Ilya Oaxaca Week 3
This week has given us a great opportunity to explore Oaxaca beyond the city limits (by shadowing at Lomas de San Jacincto as well as our 2 night trip to San Miguel Peras).
Coming back from San Miguel, I had a different perspective on the city. Living in Oaxaca City entitles one to many benefits that are often not visible (from urban infrastructure like roads, water networks, stable electricity to a high school education and easy access to the worldwide news).
From what I’ve seen in San Miguel, many of the health and well being barriers were directly related to the lack of easy access (i.e. paved road). Living in a small town, isolated by the “crumpled paper” terrain, San Miguel residents have direct issues in accessing healthcare. One memorable example was from our conversation at Pensamiento, from which we learned that there are no psychologists in the region (thus, one must traverse to Hospital Civil to acquire mental health care). In reality, I believe that people would rather neglect their need of care (especially something like mental health care) rather than go through burden of accessing it in Oaxaca City. Travel to the city seemed to be justified by an absolute necessity (urgent health needs that in no way can be addressed locally).
I looked at the map of San Miguel (which is a mere 30 mile distance away from Oaxaca City), and the two roads that lead to it. Westbound beyond San Miguel, there are no major cities or towns – which made me realize that it may be decades before the road will be paved. Thus, the town may continue its isolated, nearly self-supported existence – with little change to the lifestyle of its’ residents (the only ones induced majorly by the grassroots efforts).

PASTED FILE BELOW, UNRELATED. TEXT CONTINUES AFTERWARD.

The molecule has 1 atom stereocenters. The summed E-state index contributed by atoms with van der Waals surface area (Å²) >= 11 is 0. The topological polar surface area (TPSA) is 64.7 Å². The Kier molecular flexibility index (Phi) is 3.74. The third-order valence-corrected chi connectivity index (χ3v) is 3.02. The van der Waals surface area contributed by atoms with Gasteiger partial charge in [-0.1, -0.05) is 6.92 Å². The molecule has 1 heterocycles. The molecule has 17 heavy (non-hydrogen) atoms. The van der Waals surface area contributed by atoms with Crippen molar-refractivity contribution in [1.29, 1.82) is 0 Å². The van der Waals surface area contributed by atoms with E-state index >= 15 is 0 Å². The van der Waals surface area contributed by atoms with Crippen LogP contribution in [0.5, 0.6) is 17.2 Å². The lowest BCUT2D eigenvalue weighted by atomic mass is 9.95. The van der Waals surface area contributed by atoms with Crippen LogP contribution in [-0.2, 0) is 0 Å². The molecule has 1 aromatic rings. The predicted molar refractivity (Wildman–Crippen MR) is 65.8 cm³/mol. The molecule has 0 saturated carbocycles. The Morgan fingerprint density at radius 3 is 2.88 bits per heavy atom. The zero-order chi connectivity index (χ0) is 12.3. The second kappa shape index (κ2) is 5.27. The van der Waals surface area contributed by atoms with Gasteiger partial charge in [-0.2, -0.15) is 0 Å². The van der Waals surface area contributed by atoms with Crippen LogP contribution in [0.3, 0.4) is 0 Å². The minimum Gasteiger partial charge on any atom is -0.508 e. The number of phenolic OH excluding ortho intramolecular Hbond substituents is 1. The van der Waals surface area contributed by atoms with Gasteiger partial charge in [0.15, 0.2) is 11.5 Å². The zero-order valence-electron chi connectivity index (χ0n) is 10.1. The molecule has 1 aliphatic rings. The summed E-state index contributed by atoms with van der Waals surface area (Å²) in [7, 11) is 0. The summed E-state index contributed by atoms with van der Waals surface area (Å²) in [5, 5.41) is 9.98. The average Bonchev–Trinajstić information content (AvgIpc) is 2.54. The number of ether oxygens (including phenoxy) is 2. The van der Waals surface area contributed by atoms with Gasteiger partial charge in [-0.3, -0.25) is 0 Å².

During our two days in San Miguel, we had a chance to visit many homes. I was very surprised to see a significant economic disparity in such a small town. San Miguel seems to be a very homogenous society with very similar lifestyles and yet diverse economic opportunities. Some people have their family members earn in the US, while others master a skill to make a living. Everyone finds their way to gain resources – but not everyone succeeds to the same extent – which – I speculate – could be one of the reasons that some people did not see the community as united and integral.
There are many assumptions we can derive from the immense amount of information, experience that we had in the 2 days. I would’ve loved to get to know the people further because with every day I learned and observed new details that often radically changed my perception and understanding of the local community and Oaxacan society in general.